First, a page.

“It has done little," I answered; “rather, it has done nothing. It has been, I use the words of a most distinguished advocate of its principles, and a thoughtful devotional spirit, who has little or no sympathy with what are called the new moral of Choice Principles : it has been a signal failure. Whatever shape it has taken, however it has been modified, it has left the children of this country Romanists as it found them; and but one change has been perceptible from its influence, that while externally the slaves of the system as before, internally they have lost the only part of its spirit which made that system tolerable, or themselves worth attempts to convert them,-the spirit of docility and obedience. You have taught them to despise their priests without learning to love the church. Is this a blessing, or a curse ?”.

M. “Not a blessing," he said, “ assuredly.”

“No," I replied, “any thing but a blessing. It is a fearful responsibility to undertake, unless we are expressly commanded to adopt a course fraught with such an issue.”

“And yet,” said M., after a pause, “ though I allow the fact that such has been the altered character of the Romish peasantry in Ireland, that they have become during late years far less religious, without being more favourably disposed to receive the teaching of the church, are you sure that this is connected with the system of education hitherto pursued ? May it not be the growth of many other causes, of political agitation, of the lowered moral tone of the Romish clergy, of an improvement in so-called habits of civilization, and of a change in the general tone of society? Are we justified in laying the alteration wholly to the charge of a wrong education ?”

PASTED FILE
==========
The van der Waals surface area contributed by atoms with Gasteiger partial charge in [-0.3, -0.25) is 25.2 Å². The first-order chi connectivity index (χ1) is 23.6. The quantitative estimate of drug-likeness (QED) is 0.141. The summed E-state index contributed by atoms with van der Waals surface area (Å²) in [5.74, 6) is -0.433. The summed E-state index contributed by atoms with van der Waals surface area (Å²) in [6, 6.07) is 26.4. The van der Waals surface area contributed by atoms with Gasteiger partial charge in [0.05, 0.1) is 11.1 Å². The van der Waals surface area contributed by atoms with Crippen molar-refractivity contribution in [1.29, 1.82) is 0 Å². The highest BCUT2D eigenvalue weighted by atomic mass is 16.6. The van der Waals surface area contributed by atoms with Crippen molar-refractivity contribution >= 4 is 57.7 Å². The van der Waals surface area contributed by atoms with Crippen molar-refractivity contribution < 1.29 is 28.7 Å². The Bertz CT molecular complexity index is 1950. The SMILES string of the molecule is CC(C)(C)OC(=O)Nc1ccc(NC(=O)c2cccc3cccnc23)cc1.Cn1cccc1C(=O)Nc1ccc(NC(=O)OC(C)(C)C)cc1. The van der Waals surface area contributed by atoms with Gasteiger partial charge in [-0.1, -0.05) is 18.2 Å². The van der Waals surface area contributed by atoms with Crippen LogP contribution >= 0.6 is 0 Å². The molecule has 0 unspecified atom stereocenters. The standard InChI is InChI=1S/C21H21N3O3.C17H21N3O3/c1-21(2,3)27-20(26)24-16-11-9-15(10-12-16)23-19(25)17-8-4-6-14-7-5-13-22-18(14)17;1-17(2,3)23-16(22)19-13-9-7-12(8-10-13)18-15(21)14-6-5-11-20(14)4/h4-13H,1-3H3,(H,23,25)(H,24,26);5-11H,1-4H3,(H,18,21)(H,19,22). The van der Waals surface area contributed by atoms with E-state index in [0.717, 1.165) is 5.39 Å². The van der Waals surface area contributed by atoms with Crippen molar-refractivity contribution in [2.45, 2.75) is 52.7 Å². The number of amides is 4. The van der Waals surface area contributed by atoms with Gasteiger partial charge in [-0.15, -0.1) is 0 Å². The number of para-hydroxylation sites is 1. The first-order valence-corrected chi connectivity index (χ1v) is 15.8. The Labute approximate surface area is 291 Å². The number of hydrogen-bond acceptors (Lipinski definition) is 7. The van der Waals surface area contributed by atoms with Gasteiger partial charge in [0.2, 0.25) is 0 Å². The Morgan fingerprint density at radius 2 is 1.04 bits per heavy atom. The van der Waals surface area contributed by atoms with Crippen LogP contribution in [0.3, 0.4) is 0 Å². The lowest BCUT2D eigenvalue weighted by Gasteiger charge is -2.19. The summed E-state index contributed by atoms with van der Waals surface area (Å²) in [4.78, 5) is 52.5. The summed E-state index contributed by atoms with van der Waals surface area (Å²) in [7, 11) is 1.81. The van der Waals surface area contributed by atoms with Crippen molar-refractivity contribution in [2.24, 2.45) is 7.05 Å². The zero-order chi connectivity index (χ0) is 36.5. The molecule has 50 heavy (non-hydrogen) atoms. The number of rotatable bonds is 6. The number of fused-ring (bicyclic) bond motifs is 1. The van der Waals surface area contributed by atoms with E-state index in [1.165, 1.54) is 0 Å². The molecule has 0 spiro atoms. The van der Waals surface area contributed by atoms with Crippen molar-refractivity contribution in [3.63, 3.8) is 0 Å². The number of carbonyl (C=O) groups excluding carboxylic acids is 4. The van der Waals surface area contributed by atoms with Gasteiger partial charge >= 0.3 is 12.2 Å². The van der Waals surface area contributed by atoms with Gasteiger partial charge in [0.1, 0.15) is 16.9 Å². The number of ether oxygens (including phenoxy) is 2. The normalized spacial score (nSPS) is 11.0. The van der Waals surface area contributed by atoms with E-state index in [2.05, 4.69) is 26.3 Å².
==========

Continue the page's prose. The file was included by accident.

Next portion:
These causes," I replied, “ have undoubtedly contributed much to the same unhappy results. But our education, I think, has done much, and for our education we are responsible.”

M. walked on rapidly with his arms folded, and I could see by the workings of his brow, that he was much agitated. “And you would urge me, then,” he said at last, “ to abandon all attempts to educate the Roman Catholics?"

“No," I replied, “far, very far from it. It is your chief duty and your only safety to educate them. But our question has only regarded the form and means of doing this. And even in touching upon this, I am

not urging you to do any thing. As a young man, as a layman, your wisdom and duty may be to stand still. You find yourself inheriting a system carried on for many years by men, of whom, however we may lament their neglect of episcopal discipline and church authority, no one who knows their zeal and piety may dare to speak or think without the deepest respect. It has been in some degree at least recognised and sanctioned by the Board of Bishops. They have indeed refused, and refused most justly and most nobly, to lend themselves to the full development of the principle of united education in the National Board. But they have never repudiated the plan of receiving Romanists and Dissenters into the schools of the church; and I do confess myself, that I know not where to stop between these two points. Admit one, and I cannot see on what sure ground to rest in refusing the other. Therefore it must be wise and right in use to distrust our own judgment, and to hesitate long before we embrace opinions which may place us in opposition, or at least prevent our co-operation with the proper heads of our church.”

"And yet,” said M., “if the view which we opened the other day is correct, and the principle of united education leads, as we thought it must lead, to a suppression of an article of the creed, and therefore to a virtual abandonment or apostacy from the faith, can I conscientiously abstain from protesting against, and withdrawing from it, even though it is sanctioned by my ecclesiastical superiors.”